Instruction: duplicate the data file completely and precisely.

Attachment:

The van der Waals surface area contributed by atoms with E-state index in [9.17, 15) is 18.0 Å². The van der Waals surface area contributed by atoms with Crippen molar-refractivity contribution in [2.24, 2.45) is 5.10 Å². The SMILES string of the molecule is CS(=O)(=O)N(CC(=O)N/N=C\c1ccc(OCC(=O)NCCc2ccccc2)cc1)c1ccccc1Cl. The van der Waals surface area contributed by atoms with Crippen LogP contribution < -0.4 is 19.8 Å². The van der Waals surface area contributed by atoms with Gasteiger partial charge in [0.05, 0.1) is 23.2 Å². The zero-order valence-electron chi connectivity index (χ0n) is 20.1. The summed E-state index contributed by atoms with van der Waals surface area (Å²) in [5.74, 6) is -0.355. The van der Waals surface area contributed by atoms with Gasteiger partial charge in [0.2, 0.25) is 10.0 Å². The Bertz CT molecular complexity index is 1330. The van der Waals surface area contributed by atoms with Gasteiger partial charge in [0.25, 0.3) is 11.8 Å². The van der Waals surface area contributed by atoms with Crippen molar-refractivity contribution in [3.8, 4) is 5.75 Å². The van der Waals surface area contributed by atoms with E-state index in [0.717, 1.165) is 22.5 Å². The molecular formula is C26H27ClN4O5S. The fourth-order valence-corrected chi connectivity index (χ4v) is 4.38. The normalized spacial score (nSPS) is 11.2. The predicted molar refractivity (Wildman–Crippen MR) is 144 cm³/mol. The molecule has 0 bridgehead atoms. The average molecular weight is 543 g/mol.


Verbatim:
The van der Waals surface area contributed by atoms with E-state index in [9.17, 15) is 18.0 Å². The van der Waals surface area contributed by atoms with Crippen molar-refractivity contribution in [2.24, 2.45) is 5.10 Å². The SMILES string of the molecule is CS(=O)(=O)N(CC(=O)N/N=C\c1ccc(OCC(=O)NCCc2ccccc2)cc1)c1ccccc1Cl. The van der Waals surface area contributed by atoms with Crippen LogP contribution < -0.4 is 19.8 Å². The van der Waals surface area contributed by atoms with Gasteiger partial charge in [0.05, 0.1) is 23.2 Å². The zero-order valence-electron chi connectivity index (χ0n) is 20.1. The summed E-state index contributed by atoms with van der Waals surface area (Å²) in [5.74, 6) is -0.355. The van der Waals surface area contributed by atoms with Gasteiger partial charge in [0.2, 0.25) is 10.0 Å². The Bertz CT molecular complexity index is 1330. The van der Waals surface area contributed by atoms with Gasteiger partial charge in [0.25, 0.3) is 11.8 Å². The van der Waals surface area contributed by atoms with Crippen molar-refractivity contribution in [3.8, 4) is 5.75 Å². The van der Waals surface area contributed by atoms with E-state index in [0.717, 1.165) is 22.5 Å². The molecular formula is C26H27ClN4O5S. The fourth-order valence-corrected chi connectivity index (χ4v) is 4.38. The normalized spacial score (nSPS) is 11.2. The predicted molar refractivity (Wildman–Crippen MR) is 144 cm³/mol. The molecule has 0 bridgehead atoms. The average molecular weight is 543 g/mol.